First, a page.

European Commission President Ursula von der Leyen speaks during a joint press conference with the European Council President at the end of a European Union summit, at the EU headquarters in Brussels, on October 27, 2023. EU leaders called for "humanitarian corridors and pauses" in Israel's war with Hamas to get aid into Gaza, after hours of negotiations at a summit of the bloc in Brussels. LEHTIKUVA / AFP

International news

An internal turmoil has emerged within the European Union institutions following the Israeli-Hamas conflict, with 842 staff members signing a letter to European Commission President Ursula von der Leyen. Their discontent, as reported by The Irish Times, revolves around the perceived partial stance of the Commission and the implicit endorsement of actions against Palestinian civilians in the Gaza Strip.

Core Grievances

The letter, a copy of which was obtained by The Irish Times, reveals deep-seated frustrations among EU staff. Beginning with a condemnation of Hamas' attack on Israel, the letter sharply criticizes what is seen as Israel's "disproportionate reaction" against over two million Palestinians in the Gaza Strip. The signatories argue that the European Union’s reaction, or lack thereof, to the Gaza Strip massacre contradicts the core values of the EU.

Accusations of Double Standards

A particularly striking allegation in the letter concerns perceived double standards. The signatories compare the blockade (water and fuel) operated by Russia on Ukrainian people, condemned as an act of terror, with the identical act by Israel against Gaza, which they claim has been overlooked. This accusation underscores a broader concern about the EU's diminishing role as a "fair, equitable, and humanist broker" in international affairs and risks to the safety of EU staff.

Criticism of von der Leyen

President von der Leyen has faced scrutiny not only in the letter but also in the European Parliament and among EU national diplomats. Her unqualified support for Israel's response to the Hamas attack during her trip to Israel, and her omission of a call for respect of international law (as advocated by EU member states), has sparked considerable controversy. The letter explicitly criticizes the Commission's stance as seeming to legitimize and accelerate war crimes in the Gaza Strip.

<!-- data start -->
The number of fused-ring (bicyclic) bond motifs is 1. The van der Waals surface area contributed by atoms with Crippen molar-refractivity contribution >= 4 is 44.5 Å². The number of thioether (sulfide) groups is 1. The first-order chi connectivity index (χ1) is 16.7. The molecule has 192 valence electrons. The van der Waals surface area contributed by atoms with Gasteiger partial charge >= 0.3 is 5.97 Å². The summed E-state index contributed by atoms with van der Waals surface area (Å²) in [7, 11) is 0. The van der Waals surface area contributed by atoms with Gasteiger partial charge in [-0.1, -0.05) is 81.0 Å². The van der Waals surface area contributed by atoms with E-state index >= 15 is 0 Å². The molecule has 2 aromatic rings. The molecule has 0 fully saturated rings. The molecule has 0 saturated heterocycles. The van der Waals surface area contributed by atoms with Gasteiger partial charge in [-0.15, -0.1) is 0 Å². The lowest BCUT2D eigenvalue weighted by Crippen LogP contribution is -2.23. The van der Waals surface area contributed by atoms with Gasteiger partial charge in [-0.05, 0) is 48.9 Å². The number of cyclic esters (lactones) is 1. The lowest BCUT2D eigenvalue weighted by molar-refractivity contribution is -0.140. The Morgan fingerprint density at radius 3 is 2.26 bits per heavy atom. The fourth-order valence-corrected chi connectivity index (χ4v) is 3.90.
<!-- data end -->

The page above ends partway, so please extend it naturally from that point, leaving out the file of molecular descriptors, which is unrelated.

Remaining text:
Critisism of Von de Leyens hypocritical, unethical and unprofessional conduct goes way beyond the corridors of the EU headquarters. A recent petition calling for immediate resignation of Von der Leyen, initiated by MERA25 Germany has already received over 48000 signatures.

Internal Reaction and EU Diplomatic Concerns

The letter's wide circulation among European Commission staff and other EU institutions, alongside a publicly accessible online signature page, speaks to the scale of discontent. Signatures and messages from longstanding diplomatic staff and foreign affairs specialists reflect not only anger and disillusionment but also a sense of betrayal over the EU's departure from its foundational values and principles.

EU Commission's Response

In response to the uproar, a spokeswoman for the European Commission acknowledged the letter, emphasizing the Commission's readiness to engage and listen to both staff members and citizens. She reiterated that von der Leyen had condemned Hamas' actions and, following her Israel visit, emphasized the importance of addressing Palestinian humanitarian needs and Israel's right to self-defense as per international law.

Looking Forward

This internal backlash highlights a growing challenge within the EU regarding its foreign policy and the balancing act between diplomatic neutrality, moral responsibility, and internal consensus. The frustration among EU staff suggests a desire for a more nuanced, value-driven approach to international conflicts, reflective of the complex realities on the ground and the EU's own principles.

The letter from EU staff to President von der Leyen, extensively covered by The Irish Times, is not just about the Israeli-Hamas conflict. It's a broader reflection of discontent within the ranks of the EU over foreign policy directions, ethical standpoints, and the institution's role on the world stage. How the European Commission and its President respond to this internal criticism remains a pivotal question in shaping the future of the EU's external relations and moral standing in international affairs.